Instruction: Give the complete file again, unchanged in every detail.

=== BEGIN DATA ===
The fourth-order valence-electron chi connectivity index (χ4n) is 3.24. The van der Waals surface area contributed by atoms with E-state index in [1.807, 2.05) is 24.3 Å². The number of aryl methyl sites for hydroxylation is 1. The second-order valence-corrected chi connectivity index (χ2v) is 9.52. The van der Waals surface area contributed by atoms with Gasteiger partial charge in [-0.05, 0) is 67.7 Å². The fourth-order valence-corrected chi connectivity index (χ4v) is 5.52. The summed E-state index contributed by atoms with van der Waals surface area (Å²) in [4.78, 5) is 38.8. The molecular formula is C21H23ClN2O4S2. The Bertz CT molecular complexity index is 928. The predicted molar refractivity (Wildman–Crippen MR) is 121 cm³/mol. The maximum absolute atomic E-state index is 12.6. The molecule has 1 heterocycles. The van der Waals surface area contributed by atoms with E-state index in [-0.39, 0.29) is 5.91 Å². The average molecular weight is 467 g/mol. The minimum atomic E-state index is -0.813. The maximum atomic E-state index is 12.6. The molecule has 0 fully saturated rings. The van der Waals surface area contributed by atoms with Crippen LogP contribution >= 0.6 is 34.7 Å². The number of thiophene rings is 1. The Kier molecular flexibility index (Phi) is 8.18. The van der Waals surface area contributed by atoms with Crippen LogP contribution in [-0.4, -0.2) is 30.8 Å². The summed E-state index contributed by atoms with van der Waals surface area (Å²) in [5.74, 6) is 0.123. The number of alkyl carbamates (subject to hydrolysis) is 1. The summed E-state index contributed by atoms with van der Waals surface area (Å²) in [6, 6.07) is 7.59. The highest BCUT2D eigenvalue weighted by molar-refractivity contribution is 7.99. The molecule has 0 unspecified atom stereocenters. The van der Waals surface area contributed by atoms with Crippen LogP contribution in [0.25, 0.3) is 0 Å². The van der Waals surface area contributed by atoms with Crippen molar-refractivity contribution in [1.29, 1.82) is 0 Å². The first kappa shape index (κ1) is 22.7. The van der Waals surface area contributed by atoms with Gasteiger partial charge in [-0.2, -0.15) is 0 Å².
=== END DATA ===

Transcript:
The fourth-order valence-electron chi connectivity index (χ4n) is 3.24. The van der Waals surface area contributed by atoms with E-state index in [1.807, 2.05) is 24.3 Å². The number of aryl methyl sites for hydroxylation is 1. The second-order valence-corrected chi connectivity index (χ2v) is 9.52. The van der Waals surface area contributed by atoms with Gasteiger partial charge in [-0.05, 0) is 67.7 Å². The fourth-order valence-corrected chi connectivity index (χ4v) is 5.52. The summed E-state index contributed by atoms with van der Waals surface area (Å²) in [4.78, 5) is 38.8. The molecular formula is C21H23ClN2O4S2. The Bertz CT molecular complexity index is 928. The predicted molar refractivity (Wildman–Crippen MR) is 121 cm³/mol. The maximum absolute atomic E-state index is 12.6. The molecule has 1 heterocycles. The van der Waals surface area contributed by atoms with E-state index in [-0.39, 0.29) is 5.91 Å². The average molecular weight is 467 g/mol. The minimum atomic E-state index is -0.813. The maximum atomic E-state index is 12.6. The molecule has 0 fully saturated rings. The van der Waals surface area contributed by atoms with Crippen LogP contribution >= 0.6 is 34.7 Å². The number of thiophene rings is 1. The Kier molecular flexibility index (Phi) is 8.18. The van der Waals surface area contributed by atoms with Crippen LogP contribution in [-0.4, -0.2) is 30.8 Å². The summed E-state index contributed by atoms with van der Waals surface area (Å²) in [5.74, 6) is 0.123. The number of alkyl carbamates (subject to hydrolysis) is 1. The summed E-state index contributed by atoms with van der Waals surface area (Å²) in [6, 6.07) is 7.59. The highest BCUT2D eigenvalue weighted by molar-refractivity contribution is 7.99. The molecule has 0 unspecified atom stereocenters. The van der Waals surface area contributed by atoms with Crippen LogP contribution in [0.25, 0.3) is 0 Å². The van der Waals surface area contributed by atoms with Crippen molar-refractivity contribution in [1.29, 1.82) is 0 Å². The first kappa shape index (κ1) is 22.7. The van der Waals surface area contributed by atoms with Gasteiger partial charge in [-0.2, -0.15) is 0 Å².